Student stress and How to steer clear

Sending a child off to uni this autumn? Making sure he or she has a toaster, enough socks and knows how to boil an egg is bad enough, without having to worry about their mental health when they are living away from you for the first time. However, a YouGov survey of Britain’s students last year showed that more than a quarter of them report having a mental health problem of one type or another.

Female students are more likely to suffer than their male counterparts. Depression and anxiety are, by far, the commonest reported ailments, affecting over 75%. Eating disorders are less common but still a major concern at 14%. A sad reflection of the increasing pressure to achieve is that over three-quarters of our students report a fear of failure.

What is the cause of this terrible burden of stress? For over 70% it is the work itself, but for others it is the worry of finding work after uni, family or relationship issues.

How can we help?

  • Luckily, universities are becoming stress-aware and providing mental health services to their students. So, make sure your son or daughter is aware of how to access them. But, if they are under the same pressures as mental health services around the country, there may be an unacceptable delay in getting an appointment. If that’s the case, be prepared to fight for help on your child’s behalf.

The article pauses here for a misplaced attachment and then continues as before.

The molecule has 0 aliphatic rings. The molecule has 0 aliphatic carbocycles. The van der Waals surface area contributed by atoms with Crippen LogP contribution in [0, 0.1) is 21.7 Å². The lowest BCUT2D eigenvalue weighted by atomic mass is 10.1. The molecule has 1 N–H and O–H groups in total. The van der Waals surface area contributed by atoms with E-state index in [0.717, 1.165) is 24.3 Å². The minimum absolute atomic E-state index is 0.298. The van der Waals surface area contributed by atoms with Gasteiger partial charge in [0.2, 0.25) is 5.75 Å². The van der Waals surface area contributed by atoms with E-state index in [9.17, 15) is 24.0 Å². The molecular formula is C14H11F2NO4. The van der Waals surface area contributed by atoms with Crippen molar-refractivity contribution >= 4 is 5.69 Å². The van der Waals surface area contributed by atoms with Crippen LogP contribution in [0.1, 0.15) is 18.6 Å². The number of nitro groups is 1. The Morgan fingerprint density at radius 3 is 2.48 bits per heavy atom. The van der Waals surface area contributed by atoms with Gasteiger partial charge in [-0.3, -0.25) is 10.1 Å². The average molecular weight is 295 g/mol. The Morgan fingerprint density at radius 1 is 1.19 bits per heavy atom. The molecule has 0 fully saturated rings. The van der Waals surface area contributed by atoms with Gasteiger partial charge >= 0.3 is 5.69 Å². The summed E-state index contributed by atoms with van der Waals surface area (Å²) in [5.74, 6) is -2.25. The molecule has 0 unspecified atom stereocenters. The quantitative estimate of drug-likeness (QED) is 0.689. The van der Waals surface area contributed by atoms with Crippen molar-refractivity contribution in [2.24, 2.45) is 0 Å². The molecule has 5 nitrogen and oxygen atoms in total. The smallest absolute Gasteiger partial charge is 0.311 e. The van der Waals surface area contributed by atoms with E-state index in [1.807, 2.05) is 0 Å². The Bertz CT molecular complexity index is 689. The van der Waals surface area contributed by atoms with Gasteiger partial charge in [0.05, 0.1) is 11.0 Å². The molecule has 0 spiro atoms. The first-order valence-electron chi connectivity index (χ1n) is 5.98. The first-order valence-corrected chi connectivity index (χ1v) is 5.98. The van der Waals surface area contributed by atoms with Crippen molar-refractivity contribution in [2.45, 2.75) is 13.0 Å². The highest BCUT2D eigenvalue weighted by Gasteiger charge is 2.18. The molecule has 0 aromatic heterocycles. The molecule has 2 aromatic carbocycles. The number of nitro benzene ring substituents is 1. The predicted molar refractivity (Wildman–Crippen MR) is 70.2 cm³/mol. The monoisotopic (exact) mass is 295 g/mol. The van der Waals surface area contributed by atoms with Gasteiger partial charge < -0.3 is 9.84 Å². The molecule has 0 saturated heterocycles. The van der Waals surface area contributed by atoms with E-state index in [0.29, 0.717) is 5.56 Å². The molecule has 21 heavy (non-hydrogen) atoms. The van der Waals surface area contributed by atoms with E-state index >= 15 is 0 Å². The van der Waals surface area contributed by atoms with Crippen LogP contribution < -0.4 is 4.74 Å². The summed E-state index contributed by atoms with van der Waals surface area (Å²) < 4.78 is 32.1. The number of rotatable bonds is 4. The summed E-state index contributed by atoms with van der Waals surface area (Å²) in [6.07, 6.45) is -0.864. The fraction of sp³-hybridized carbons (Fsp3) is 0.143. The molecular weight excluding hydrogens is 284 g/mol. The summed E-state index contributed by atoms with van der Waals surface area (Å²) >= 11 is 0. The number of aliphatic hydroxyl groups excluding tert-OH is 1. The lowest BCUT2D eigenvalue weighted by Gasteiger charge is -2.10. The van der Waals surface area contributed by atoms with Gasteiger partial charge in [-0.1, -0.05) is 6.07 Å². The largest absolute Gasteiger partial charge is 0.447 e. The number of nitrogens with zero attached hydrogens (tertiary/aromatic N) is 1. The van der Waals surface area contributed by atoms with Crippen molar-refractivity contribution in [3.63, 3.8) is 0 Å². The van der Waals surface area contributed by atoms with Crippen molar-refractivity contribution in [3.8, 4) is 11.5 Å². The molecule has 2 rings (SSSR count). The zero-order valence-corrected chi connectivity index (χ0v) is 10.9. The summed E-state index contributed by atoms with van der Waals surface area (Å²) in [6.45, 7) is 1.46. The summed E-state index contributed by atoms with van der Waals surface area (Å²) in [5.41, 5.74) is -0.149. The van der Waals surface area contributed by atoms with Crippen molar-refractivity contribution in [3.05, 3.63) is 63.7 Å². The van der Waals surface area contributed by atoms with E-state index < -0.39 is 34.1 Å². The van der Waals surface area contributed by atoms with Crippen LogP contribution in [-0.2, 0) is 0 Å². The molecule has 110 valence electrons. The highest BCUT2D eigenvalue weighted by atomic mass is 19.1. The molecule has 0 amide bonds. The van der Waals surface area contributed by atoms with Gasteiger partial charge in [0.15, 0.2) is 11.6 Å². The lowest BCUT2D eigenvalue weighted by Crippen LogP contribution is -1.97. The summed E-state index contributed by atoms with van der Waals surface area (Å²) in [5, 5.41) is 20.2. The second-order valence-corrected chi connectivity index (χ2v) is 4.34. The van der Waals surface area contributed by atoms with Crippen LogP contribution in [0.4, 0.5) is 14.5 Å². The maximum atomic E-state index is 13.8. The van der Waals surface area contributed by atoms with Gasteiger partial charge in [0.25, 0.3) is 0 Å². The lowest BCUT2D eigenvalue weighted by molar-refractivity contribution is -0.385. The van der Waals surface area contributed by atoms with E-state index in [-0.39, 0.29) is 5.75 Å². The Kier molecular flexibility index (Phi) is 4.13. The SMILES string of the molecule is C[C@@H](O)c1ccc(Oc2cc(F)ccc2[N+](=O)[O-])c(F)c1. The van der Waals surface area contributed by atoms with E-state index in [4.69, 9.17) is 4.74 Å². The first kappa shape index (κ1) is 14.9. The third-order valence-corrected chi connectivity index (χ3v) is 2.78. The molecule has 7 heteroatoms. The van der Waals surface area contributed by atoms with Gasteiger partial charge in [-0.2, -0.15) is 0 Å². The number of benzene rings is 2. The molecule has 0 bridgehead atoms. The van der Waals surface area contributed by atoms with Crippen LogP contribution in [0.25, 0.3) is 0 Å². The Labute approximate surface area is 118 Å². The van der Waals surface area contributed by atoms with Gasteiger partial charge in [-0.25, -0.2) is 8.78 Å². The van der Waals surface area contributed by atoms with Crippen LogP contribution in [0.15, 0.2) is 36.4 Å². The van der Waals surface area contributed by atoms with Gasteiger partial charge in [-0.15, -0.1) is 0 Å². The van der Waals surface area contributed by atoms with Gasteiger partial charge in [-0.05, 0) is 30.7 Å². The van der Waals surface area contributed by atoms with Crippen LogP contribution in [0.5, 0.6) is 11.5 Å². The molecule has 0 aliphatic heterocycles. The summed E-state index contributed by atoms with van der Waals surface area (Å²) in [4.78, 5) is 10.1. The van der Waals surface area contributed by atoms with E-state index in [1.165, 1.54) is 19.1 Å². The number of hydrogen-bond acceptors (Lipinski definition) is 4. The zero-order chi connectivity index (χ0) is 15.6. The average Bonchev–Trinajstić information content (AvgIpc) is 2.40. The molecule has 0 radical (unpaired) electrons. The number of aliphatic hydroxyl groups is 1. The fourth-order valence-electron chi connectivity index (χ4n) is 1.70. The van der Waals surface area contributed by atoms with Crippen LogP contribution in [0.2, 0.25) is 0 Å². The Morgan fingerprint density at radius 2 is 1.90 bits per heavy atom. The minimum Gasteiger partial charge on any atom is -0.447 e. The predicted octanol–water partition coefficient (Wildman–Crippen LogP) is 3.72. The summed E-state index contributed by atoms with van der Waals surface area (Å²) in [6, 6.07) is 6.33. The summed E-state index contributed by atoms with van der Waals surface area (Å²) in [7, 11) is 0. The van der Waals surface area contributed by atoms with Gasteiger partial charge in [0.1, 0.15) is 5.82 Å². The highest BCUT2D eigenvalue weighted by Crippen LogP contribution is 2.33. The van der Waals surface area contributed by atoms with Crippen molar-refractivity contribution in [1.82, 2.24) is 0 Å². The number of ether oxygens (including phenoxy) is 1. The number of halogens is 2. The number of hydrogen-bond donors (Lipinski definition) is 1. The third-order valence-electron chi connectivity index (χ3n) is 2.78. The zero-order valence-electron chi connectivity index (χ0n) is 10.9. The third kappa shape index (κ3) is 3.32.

• Ensure your offspring understands the importance of good nutrition, exercise and decent sleep. Easier said than done when they are partying hard, studying (hopefully!) and surviving on takeaways or pot noodles. But looking after their physical health is fundamental to maintaining good mental health. And, of course, they need to know that alcohol may seem to help sleep but the quality is poor and excessive drinking will not help mental health in the long run. Drugs, too, are widespread at uni and can cause mental health problems in themselves. Or be taken as an attempted escape from stress, but just make mental and physical health much worse.


  • Be there and be aware. Ensuring you are always there to listen, and staying tuned in is essential for picking up the warning signs early. A few days back at home may provide a welcome opportunity for them to sleep, get some proper nutrition and chat through any worries – and that may nip more serious mental health issues in the bud. If you can’t coax them home, then don’t be afraid to discuss worries with a tutor who should be trained to spot signs of mental health issues, deal sensitively with any impending problems, perhaps reduce some of the work demands and ensure that support is provided when needed.

For more info or support check out the following:

Set up for students, by students

University Mental Health Advisors network

NHS choices MoodZone